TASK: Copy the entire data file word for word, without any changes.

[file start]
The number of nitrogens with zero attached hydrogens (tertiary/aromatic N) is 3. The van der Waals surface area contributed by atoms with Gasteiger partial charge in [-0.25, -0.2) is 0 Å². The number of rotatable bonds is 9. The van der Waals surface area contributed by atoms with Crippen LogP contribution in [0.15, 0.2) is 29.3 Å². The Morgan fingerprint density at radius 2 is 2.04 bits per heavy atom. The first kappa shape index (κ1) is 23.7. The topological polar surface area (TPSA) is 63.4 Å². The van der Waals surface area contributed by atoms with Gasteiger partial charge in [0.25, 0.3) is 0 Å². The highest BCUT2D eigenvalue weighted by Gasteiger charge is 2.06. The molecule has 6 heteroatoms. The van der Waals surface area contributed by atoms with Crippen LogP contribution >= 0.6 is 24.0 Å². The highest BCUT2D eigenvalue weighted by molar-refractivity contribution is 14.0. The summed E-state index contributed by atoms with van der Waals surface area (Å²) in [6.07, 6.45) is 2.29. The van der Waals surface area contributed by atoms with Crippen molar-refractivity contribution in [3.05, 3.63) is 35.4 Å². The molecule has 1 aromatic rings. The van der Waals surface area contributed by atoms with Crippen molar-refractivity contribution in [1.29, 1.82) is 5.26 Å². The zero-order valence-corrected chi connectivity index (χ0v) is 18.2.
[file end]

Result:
The number of nitrogens with zero attached hydrogens (tertiary/aromatic N) is 3. The van der Waals surface area contributed by atoms with Gasteiger partial charge in [-0.25, -0.2) is 0 Å². The number of rotatable bonds is 9. The van der Waals surface area contributed by atoms with Crippen LogP contribution in [0.15, 0.2) is 29.3 Å². The Morgan fingerprint density at radius 2 is 2.04 bits per heavy atom. The first kappa shape index (κ1) is 23.7. The topological polar surface area (TPSA) is 63.4 Å². The van der Waals surface area contributed by atoms with Gasteiger partial charge in [0.25, 0.3) is 0 Å². The highest BCUT2D eigenvalue weighted by Gasteiger charge is 2.06. The molecule has 6 heteroatoms. The van der Waals surface area contributed by atoms with Crippen LogP contribution >= 0.6 is 24.0 Å². The highest BCUT2D eigenvalue weighted by molar-refractivity contribution is 14.0. The summed E-state index contributed by atoms with van der Waals surface area (Å²) in [6.07, 6.45) is 2.29. The van der Waals surface area contributed by atoms with Crippen molar-refractivity contribution in [3.05, 3.63) is 35.4 Å². The molecule has 1 aromatic rings. The van der Waals surface area contributed by atoms with Crippen molar-refractivity contribution in [1.29, 1.82) is 5.26 Å². The zero-order valence-corrected chi connectivity index (χ0v) is 18.2.